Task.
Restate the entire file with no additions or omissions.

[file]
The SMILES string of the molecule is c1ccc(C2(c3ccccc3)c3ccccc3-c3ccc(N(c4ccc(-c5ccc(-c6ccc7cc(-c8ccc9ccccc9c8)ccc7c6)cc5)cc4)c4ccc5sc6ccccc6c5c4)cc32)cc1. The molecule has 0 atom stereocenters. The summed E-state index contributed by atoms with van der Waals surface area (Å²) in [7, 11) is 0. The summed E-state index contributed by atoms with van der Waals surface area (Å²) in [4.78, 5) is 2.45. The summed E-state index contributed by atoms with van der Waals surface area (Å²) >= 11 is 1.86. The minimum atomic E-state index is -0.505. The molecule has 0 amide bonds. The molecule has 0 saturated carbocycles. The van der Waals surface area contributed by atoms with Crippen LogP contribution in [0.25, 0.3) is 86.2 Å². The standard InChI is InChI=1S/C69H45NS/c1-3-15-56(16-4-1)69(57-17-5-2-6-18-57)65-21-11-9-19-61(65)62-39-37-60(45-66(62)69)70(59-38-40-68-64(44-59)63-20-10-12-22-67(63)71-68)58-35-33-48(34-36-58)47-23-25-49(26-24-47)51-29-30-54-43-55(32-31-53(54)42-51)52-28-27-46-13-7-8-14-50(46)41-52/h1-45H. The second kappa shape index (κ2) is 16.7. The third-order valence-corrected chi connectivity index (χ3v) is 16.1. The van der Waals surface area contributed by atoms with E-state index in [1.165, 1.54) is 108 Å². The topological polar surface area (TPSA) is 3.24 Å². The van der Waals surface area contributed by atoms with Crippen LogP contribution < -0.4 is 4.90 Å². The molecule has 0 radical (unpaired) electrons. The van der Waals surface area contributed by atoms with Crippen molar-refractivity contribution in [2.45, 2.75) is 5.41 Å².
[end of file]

The SMILES string of the molecule is c1ccc(C2(c3ccccc3)c3ccccc3-c3ccc(N(c4ccc(-c5ccc(-c6ccc7cc(-c8ccc9ccccc9c8)ccc7c6)cc5)cc4)c4ccc5sc6ccccc6c5c4)cc32)cc1. The molecule has 0 atom stereocenters. The summed E-state index contributed by atoms with van der Waals surface area (Å²) in [7, 11) is 0. The summed E-state index contributed by atoms with van der Waals surface area (Å²) in [4.78, 5) is 2.45. The summed E-state index contributed by atoms with van der Waals surface area (Å²) >= 11 is 1.86. The minimum atomic E-state index is -0.505. The molecule has 0 amide bonds. The molecule has 0 saturated carbocycles. The van der Waals surface area contributed by atoms with Crippen LogP contribution in [0.25, 0.3) is 86.2 Å². The standard InChI is InChI=1S/C69H45NS/c1-3-15-56(16-4-1)69(57-17-5-2-6-18-57)65-21-11-9-19-61(65)62-39-37-60(45-66(62)69)70(59-38-40-68-64(44-59)63-20-10-12-22-67(63)71-68)58-35-33-48(34-36-58)47-23-25-49(26-24-47)51-29-30-54-43-55(32-31-53(54)42-51)52-28-27-46-13-7-8-14-50(46)41-52/h1-45H. The second kappa shape index (κ2) is 16.7. The third-order valence-corrected chi connectivity index (χ3v) is 16.1. The van der Waals surface area contributed by atoms with E-state index in [1.165, 1.54) is 108 Å². The topological polar surface area (TPSA) is 3.24 Å². The van der Waals surface area contributed by atoms with Crippen LogP contribution < -0.4 is 4.90 Å². The molecule has 0 radical (unpaired) electrons. The van der Waals surface area contributed by atoms with Crippen molar-refractivity contribution in [2.45, 2.75) is 5.41 Å².